- IEEE Industrial Electronics Society
- IEEE Industry Applications Society
- IEEE Information Theory Society
- IEEE Instrumentation & Measurement Society
- IEEE Intelligent Transportation Systems Society
- IEEE Magnetics Society
- IEEE Microwave Theory and Techniques Society
- IEEE Nuclear and Plasma Sciences Society
- IEEE Oceanic Engineering Society
- IEEE Photonics Society
- IEEE Power Electronics Society
- IEEE Power & Energy Society
- IEEE Product Safety Engineering Society
- IEEE Professional Communication Society
- IEEE Reliability Society
- IEEE Robotics and Automation Society
- IEEE Signal Processing Society
- IEEE Society on Social Implications of Technology
- IEEE Solid-State Circuits Society
- IEEE Systems, Man & Cybernetics Society
- IEEE Ultrasonics, Ferroelectrics & Frequency Control Society
- IEEE Technology and Engineering Management Society
- IEEE Vehicular Technology Society
IEEE technical councils are collaborations of several IEEE societies on a broader knowledge area. There are currently seven technical councils:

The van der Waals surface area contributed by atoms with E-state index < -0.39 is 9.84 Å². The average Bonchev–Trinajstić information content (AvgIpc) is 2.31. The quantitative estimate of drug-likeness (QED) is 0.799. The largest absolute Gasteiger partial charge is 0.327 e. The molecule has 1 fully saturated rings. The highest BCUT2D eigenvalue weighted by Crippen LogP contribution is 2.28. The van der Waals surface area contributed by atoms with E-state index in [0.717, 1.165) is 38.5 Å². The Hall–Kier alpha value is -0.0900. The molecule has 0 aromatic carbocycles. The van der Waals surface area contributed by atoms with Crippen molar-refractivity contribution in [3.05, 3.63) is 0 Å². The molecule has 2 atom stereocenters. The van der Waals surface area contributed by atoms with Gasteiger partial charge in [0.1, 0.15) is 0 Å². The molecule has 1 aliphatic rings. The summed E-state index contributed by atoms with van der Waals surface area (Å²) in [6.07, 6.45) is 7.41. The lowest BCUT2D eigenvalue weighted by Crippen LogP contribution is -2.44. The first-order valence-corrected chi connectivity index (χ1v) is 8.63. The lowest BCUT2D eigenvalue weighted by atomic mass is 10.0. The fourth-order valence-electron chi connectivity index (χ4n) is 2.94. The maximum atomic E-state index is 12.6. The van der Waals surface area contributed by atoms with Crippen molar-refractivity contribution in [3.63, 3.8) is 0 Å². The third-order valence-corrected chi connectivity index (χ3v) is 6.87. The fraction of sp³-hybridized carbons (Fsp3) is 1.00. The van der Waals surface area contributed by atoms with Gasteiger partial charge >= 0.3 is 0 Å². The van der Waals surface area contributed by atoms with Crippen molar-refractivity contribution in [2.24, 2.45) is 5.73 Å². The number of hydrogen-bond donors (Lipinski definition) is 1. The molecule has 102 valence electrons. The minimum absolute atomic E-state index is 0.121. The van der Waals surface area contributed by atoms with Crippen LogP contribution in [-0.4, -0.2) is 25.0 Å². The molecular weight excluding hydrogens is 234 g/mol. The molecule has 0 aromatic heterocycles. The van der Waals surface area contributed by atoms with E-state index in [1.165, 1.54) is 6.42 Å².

The IEEE Foundation is a charitable foundation established in 1973 to support and promote technology education, innovation and excellence. It is incorporated separately from the IEEE, although it has a close relationship to it. Members of the Board of Directors of the foundation are required to be active members of IEEE, and one third of them must be current or former members of the IEEE Board of Directors.
Initially, the IEEE Foundation's role was to accept and administer donations for the IEEE Awards program, but donations increased beyond what was necessary for this purpose, and the scope was broadened. In addition to soliciting and administering unrestricted funds, the foundation also administers donor-designated funds supporting particular educational, humanitarian, historical preservation, and peer recognition programs of the IEEE. As of the end of 2014, the foundation's total assets were nearly $45 million, split equally between unrestricted and donor-designated funds.